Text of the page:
COMMENTARY | The Cleveland Browns preseason game against the Indianapolis Colts two weeks ago was the final dress rehearsal for Trent Richardson and the majority of the Browns starters before the 2013 season. And while the rest of the Browns looked like a spitting image of the 2012 version, which is to say, like a hungover CFL team, Trent Richardson showed a glimpse of what prompted the Browns to move up a spot in the 2012 draft to take him third overall.
In four series Saturday, Richardson rushed seven times for 31 yards–a 4.4 average–including a 12-yard run. He also had a reception for 10 yards.
Although brief, it was a refreshing performance from Richardson, who wasn’t able to perform up to expectations in his rookie year after suffering several broken ribs early in the season against the Cincinnati Bengals. The few highlights that Richardson had against the Colts were that much more important in light of the play of the other first rounder taken by the Browns in 2012–Brandon Weeden.
After two quality starts in the first two preseason games, Weeden looked lost and shaken throughout the seven possessions he was on the field against the Colts’ defense, amassing a paltry 59.6 passer rating while leading the Browns to just a field goal.
The performance was a wake-up call showing just how far the Browns still need to go to become a legitimate contender in their division, not to mention the rest of the league.
Since the Browns came back in 1999, they have managed only two winning seasons (’02,’07). One of the main reasons for the team’s ineptitude has been the front office’s inability to find star players in the draft, especially at skill positions.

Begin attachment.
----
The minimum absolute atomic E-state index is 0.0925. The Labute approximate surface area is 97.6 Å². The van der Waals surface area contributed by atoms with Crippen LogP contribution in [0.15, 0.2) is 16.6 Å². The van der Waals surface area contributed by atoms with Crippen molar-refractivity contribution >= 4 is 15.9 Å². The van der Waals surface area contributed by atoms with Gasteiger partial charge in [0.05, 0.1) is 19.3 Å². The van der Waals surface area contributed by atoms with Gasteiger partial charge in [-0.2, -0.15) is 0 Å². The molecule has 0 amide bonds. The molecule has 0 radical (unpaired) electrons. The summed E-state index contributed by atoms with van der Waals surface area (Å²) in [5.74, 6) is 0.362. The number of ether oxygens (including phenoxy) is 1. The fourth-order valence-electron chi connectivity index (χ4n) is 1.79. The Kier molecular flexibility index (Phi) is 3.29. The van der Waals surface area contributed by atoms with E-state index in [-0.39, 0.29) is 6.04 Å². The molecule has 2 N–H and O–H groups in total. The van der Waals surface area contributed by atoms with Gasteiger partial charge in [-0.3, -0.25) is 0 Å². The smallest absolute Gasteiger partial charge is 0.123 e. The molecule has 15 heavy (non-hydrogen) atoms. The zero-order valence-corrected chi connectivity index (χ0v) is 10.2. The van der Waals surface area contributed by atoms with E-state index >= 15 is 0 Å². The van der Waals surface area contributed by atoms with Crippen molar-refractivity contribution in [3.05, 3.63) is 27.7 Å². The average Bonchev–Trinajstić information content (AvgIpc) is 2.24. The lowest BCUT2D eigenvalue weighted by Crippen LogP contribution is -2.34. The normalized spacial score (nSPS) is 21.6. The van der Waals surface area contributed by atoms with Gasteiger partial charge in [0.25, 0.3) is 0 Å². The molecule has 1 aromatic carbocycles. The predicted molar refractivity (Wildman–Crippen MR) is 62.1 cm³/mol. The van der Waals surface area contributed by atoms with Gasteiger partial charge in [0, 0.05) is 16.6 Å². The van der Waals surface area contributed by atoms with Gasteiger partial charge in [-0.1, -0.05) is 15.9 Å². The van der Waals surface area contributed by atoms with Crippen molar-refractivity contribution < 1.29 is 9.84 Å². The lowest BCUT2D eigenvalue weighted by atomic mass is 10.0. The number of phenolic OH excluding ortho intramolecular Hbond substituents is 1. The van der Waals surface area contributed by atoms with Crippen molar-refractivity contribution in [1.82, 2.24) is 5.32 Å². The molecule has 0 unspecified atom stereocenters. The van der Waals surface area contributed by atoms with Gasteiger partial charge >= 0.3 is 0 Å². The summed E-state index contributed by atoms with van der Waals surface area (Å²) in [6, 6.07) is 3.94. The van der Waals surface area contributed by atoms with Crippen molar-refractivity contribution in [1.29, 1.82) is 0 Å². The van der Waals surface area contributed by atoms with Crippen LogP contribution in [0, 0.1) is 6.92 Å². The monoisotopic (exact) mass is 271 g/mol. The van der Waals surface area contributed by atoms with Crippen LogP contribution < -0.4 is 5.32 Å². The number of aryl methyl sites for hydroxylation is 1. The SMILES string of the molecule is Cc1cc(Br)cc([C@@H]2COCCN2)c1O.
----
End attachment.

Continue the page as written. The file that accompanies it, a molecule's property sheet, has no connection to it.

To say the Browns drafts haven’t been very good since coming back in 1999 would be like saying that Kim Jong-un isn’t much of a “relationship guy.”
The list of offensive skill position players taken in the first round by the Browns since their return is uninspiring, to put it mildly.
Names like Tim Couch, William Green, Kellen Winslow, Braylon Edwards and Brady Quinn bring more punchlines to mind than memories of significant contributions.
That’s why it’s imperative that Richardson buck the trend of underwhelming Browns draft picks: If the Browns are going to be more than the perennial 5-11 joke of the AFC North, their top picks need to start making significant contributions.
Richardson has to become a star. And not just the type of star that can net you a few points on your fantasy team.
Top-five picks are supposed to be game-changers, players that opposing teams have to cater their whole game plan to stop.
If Trent Richardson’s season is going to live up to expectations, he’s going to have to be able to produce like Marshawn Lynch and Arian Foster–feature backs who can rack up 1,500 yards in a year.
The good thing for Browns fans is that all indications point to Richardson being poised for that kind of season.
Richardson looks healthy for the first time since his 2011 season at Alabama that saw him average 5.9 yards per attempt, lead the Crimson Tide to a national championship and garner accolades as a once-in-a-decade talent from analysts.
Also, having Norv Turner as the Browns’ new offensive coordinator should be a huge help for both Richardson and the offense. Norv Turner has had a running back rush for more than 1,000 yards in 15 of the 22 NFL seasons where has either been the head coach or offensive coordinator.
That being said, not having Pat Shurmur around doing Pat Shurmur things is guaranteed to help as well.
Of course, there have been other “can’t miss” running backs taken with top picks that haven’t panned out for one reason or another, but those players usually don’t do things like this.
There are only two days until the Browns debut the fully healthy Trent Richardson on the NFL. And if the hype is justified, Richardson will finally give the Browns an identity, and just maybe, the rest of the league a reason to worry.